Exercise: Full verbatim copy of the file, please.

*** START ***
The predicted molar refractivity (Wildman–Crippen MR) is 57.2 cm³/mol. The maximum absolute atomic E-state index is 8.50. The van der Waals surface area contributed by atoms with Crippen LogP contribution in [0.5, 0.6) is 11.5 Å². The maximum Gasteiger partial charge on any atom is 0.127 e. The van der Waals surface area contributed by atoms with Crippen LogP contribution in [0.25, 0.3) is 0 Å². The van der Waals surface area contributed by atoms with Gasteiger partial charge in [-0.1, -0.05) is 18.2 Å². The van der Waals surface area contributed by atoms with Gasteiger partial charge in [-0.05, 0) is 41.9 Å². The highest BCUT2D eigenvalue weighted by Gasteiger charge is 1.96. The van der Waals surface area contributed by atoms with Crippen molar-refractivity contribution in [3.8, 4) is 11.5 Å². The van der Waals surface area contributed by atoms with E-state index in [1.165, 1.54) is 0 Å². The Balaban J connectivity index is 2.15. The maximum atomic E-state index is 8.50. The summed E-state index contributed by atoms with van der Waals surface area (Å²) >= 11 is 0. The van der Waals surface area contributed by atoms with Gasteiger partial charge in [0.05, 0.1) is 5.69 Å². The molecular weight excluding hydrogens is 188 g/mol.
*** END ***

The predicted molar refractivity (Wildman–Crippen MR) is 57.2 cm³/mol. The maximum absolute atomic E-state index is 8.50. The van der Waals surface area contributed by atoms with Crippen LogP contribution in [0.5, 0.6) is 11.5 Å². The maximum Gasteiger partial charge on any atom is 0.127 e. The van der Waals surface area contributed by atoms with Crippen LogP contribution in [0.25, 0.3) is 0 Å². The van der Waals surface area contributed by atoms with Gasteiger partial charge in [-0.1, -0.05) is 18.2 Å². The van der Waals surface area contributed by atoms with Gasteiger partial charge in [-0.05, 0) is 41.9 Å². The highest BCUT2D eigenvalue weighted by Gasteiger charge is 1.96. The van der Waals surface area contributed by atoms with Crippen molar-refractivity contribution in [3.8, 4) is 11.5 Å². The van der Waals surface area contributed by atoms with E-state index in [1.165, 1.54) is 0 Å². The Balaban J connectivity index is 2.15. The maximum atomic E-state index is 8.50. The summed E-state index contributed by atoms with van der Waals surface area (Å²) >= 11 is 0. The van der Waals surface area contributed by atoms with Gasteiger partial charge in [0.05, 0.1) is 5.69 Å². The molecular weight excluding hydrogens is 188 g/mol.